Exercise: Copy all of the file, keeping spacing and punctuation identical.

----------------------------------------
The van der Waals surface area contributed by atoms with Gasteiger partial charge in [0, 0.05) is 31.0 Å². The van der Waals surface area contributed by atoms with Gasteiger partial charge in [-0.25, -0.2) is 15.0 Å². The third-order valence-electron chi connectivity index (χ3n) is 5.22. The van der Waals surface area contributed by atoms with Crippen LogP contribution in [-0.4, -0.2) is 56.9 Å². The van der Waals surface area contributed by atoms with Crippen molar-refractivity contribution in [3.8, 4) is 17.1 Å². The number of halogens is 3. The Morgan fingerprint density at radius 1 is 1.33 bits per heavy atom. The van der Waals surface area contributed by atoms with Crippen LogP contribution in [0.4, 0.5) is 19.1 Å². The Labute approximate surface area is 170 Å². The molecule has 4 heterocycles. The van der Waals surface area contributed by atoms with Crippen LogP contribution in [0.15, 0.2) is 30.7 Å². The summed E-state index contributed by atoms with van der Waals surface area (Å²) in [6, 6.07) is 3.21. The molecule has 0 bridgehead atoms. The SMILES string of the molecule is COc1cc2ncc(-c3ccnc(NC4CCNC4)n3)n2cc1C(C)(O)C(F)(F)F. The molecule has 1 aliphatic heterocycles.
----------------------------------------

The van der Waals surface area contributed by atoms with Gasteiger partial charge in [0, 0.05) is 31.0 Å². The van der Waals surface area contributed by atoms with Gasteiger partial charge in [-0.25, -0.2) is 15.0 Å². The third-order valence-electron chi connectivity index (χ3n) is 5.22. The van der Waals surface area contributed by atoms with Crippen LogP contribution in [-0.4, -0.2) is 56.9 Å². The van der Waals surface area contributed by atoms with Crippen molar-refractivity contribution in [3.8, 4) is 17.1 Å². The number of halogens is 3. The Morgan fingerprint density at radius 1 is 1.33 bits per heavy atom. The van der Waals surface area contributed by atoms with Crippen LogP contribution in [0.4, 0.5) is 19.1 Å². The Labute approximate surface area is 170 Å². The molecule has 4 heterocycles. The van der Waals surface area contributed by atoms with Crippen LogP contribution in [0.15, 0.2) is 30.7 Å². The summed E-state index contributed by atoms with van der Waals surface area (Å²) in [6, 6.07) is 3.21. The molecule has 0 bridgehead atoms. The SMILES string of the molecule is COc1cc2ncc(-c3ccnc(NC4CCNC4)n3)n2cc1C(C)(O)C(F)(F)F. The molecule has 1 aliphatic heterocycles.